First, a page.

The Rish court left open “the issue of the trial court's duty, if any, where the evidence presented is sufficient to make a finding that the person can be safely and effectively treated on an outpatient basis but neither party requests such a finding.” ( Rish, supra, 163 Cal.App.4th at p. 1382, fn. 3, 78 Cal.Rptr.3d 455.) Appellant's request means that issue is not raised here, either.
Even without an express request, appellant is the one who would benefit from obtaining outpatient treatment. “The burden of proof is to law what inertia is to physics—a built-in bias in favor of the status quo. [Citation.] That is, if you want the court to do something, you have to present evidence sufficient to overcome the state of affairs that would exist if the court did nothing. Of course, the hard work for courts presented with burden of proof issues is to ascertain the true nature of the status quo, or the baseline where the court starts.” ( Conservatorship of Hume (2006) 140 Cal.App.4th 1385, 1388, 44 Cal.Rptr.3d 906, fn. omitted.)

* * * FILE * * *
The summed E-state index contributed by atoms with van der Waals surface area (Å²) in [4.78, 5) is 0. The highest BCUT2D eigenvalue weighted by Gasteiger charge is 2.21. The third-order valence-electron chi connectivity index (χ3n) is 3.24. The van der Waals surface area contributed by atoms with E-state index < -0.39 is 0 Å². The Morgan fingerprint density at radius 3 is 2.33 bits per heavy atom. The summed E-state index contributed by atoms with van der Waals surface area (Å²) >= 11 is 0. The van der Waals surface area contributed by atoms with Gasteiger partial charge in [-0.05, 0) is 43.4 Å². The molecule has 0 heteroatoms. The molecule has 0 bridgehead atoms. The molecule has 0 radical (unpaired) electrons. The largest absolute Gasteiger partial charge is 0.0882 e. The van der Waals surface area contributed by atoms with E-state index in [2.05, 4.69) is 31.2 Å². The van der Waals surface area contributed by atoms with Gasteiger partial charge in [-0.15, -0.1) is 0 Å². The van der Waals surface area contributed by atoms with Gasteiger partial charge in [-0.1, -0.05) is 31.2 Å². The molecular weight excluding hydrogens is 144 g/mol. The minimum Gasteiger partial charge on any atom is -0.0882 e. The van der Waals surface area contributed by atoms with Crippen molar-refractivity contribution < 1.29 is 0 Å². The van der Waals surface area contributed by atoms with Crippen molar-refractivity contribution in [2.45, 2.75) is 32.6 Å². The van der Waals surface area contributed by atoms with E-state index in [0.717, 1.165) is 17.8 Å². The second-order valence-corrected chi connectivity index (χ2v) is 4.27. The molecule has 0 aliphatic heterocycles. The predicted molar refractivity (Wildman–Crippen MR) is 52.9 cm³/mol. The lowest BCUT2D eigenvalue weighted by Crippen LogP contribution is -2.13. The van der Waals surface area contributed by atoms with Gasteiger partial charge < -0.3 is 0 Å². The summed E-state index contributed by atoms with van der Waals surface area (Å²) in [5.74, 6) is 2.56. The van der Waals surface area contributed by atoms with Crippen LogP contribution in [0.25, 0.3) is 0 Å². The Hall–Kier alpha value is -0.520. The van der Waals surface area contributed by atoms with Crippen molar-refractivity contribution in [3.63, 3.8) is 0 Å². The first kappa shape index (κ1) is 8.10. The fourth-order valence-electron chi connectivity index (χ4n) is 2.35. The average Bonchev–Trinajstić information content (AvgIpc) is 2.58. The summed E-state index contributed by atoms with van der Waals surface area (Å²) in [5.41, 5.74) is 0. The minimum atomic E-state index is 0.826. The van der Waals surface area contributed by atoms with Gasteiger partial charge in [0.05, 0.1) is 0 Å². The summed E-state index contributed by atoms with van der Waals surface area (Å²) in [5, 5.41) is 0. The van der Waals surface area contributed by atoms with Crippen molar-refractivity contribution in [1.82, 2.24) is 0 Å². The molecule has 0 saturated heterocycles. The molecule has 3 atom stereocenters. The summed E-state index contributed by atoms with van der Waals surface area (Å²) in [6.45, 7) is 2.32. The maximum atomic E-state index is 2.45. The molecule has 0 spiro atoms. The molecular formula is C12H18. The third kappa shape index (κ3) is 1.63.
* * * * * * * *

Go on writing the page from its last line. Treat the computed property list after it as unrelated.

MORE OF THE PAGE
The relevant baseline here is recommitment if appellant still meets the MDO criteria. (§ 2972, subd. (c) [“the court shall order the patient recommitted”].) Once continuing MDO status is shown, the status quo becomes continued involuntary commitment—that is the state of affairs that would exist if the court does nothing further. At that point, release on outpatient treatment would upset the “built-in bias in favor of the status quo.” ( Conservatorship of Hume, supra, 140 Cal.App.4th at p. 1388, 44 Cal.Rptr.3d 906.) And it would upset the status quo to the benefit of appellant.
“ ‘The general rule has long been that “He who takes the benefit must bear the burden.” ’ ” ( Samuels v. Mix (1999) 22 Cal.4th 1, 18, 91 Cal.Rptr.2d 273, 989 P.2d 701 [defendant bears burden to show shortened statute of limitations applies]; accord In re Lorenzo C. (1997) 54 Cal.App.4th 1330, 1345, 63 Cal.Rptr.2d 562 [parent bears burden to show statutory exception to parental rights termination—“It is the parent who is concerned with avoiding termination”].) Appellant appropriately shoulders the burden of showing his suitability for outpatient treatment. The Patient's Standard of Proof is “Reasonable Cause”